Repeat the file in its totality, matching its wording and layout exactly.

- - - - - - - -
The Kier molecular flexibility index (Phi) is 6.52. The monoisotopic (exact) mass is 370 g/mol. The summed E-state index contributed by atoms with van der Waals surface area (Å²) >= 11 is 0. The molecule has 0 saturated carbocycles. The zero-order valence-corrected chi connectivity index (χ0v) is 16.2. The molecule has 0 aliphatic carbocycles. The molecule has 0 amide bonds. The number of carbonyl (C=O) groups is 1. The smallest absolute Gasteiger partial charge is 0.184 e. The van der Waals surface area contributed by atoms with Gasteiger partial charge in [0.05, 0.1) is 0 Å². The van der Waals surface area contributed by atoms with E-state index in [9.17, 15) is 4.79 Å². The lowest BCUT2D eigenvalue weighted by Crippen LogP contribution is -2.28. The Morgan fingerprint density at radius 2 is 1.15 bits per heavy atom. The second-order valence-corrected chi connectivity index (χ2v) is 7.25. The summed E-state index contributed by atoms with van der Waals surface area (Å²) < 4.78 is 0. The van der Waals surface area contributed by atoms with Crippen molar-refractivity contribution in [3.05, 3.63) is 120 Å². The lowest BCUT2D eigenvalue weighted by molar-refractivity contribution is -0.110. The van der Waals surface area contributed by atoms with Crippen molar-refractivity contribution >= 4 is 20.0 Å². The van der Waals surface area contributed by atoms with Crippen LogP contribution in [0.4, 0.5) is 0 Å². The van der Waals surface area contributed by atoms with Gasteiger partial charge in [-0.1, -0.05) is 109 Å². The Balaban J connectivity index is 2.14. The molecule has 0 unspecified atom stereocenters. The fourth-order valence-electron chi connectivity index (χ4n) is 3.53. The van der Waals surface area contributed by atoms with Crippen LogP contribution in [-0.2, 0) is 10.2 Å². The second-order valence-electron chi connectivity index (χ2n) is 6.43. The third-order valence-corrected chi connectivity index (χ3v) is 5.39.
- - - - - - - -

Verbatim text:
The Kier molecular flexibility index (Phi) is 6.52. The monoisotopic (exact) mass is 370 g/mol. The summed E-state index contributed by atoms with van der Waals surface area (Å²) >= 11 is 0. The molecule has 0 saturated carbocycles. The zero-order valence-corrected chi connectivity index (χ0v) is 16.2. The molecule has 0 aliphatic carbocycles. The molecule has 0 amide bonds. The number of carbonyl (C=O) groups is 1. The smallest absolute Gasteiger partial charge is 0.184 e. The van der Waals surface area contributed by atoms with Gasteiger partial charge in [0.05, 0.1) is 0 Å². The van der Waals surface area contributed by atoms with E-state index in [9.17, 15) is 4.79 Å². The lowest BCUT2D eigenvalue weighted by Crippen LogP contribution is -2.28. The Morgan fingerprint density at radius 2 is 1.15 bits per heavy atom. The second-order valence-corrected chi connectivity index (χ2v) is 7.25. The summed E-state index contributed by atoms with van der Waals surface area (Å²) < 4.78 is 0. The van der Waals surface area contributed by atoms with Crippen molar-refractivity contribution in [3.05, 3.63) is 120 Å². The lowest BCUT2D eigenvalue weighted by molar-refractivity contribution is -0.110. The van der Waals surface area contributed by atoms with Crippen molar-refractivity contribution >= 4 is 20.0 Å². The van der Waals surface area contributed by atoms with Crippen LogP contribution in [0.4, 0.5) is 0 Å². The van der Waals surface area contributed by atoms with Gasteiger partial charge in [-0.1, -0.05) is 109 Å². The Balaban J connectivity index is 2.14. The molecule has 0 unspecified atom stereocenters. The fourth-order valence-electron chi connectivity index (χ4n) is 3.53. The van der Waals surface area contributed by atoms with Crippen LogP contribution in [-0.2, 0) is 10.2 Å². The second-order valence-electron chi connectivity index (χ2n) is 6.43. The third-order valence-corrected chi connectivity index (χ3v) is 5.39.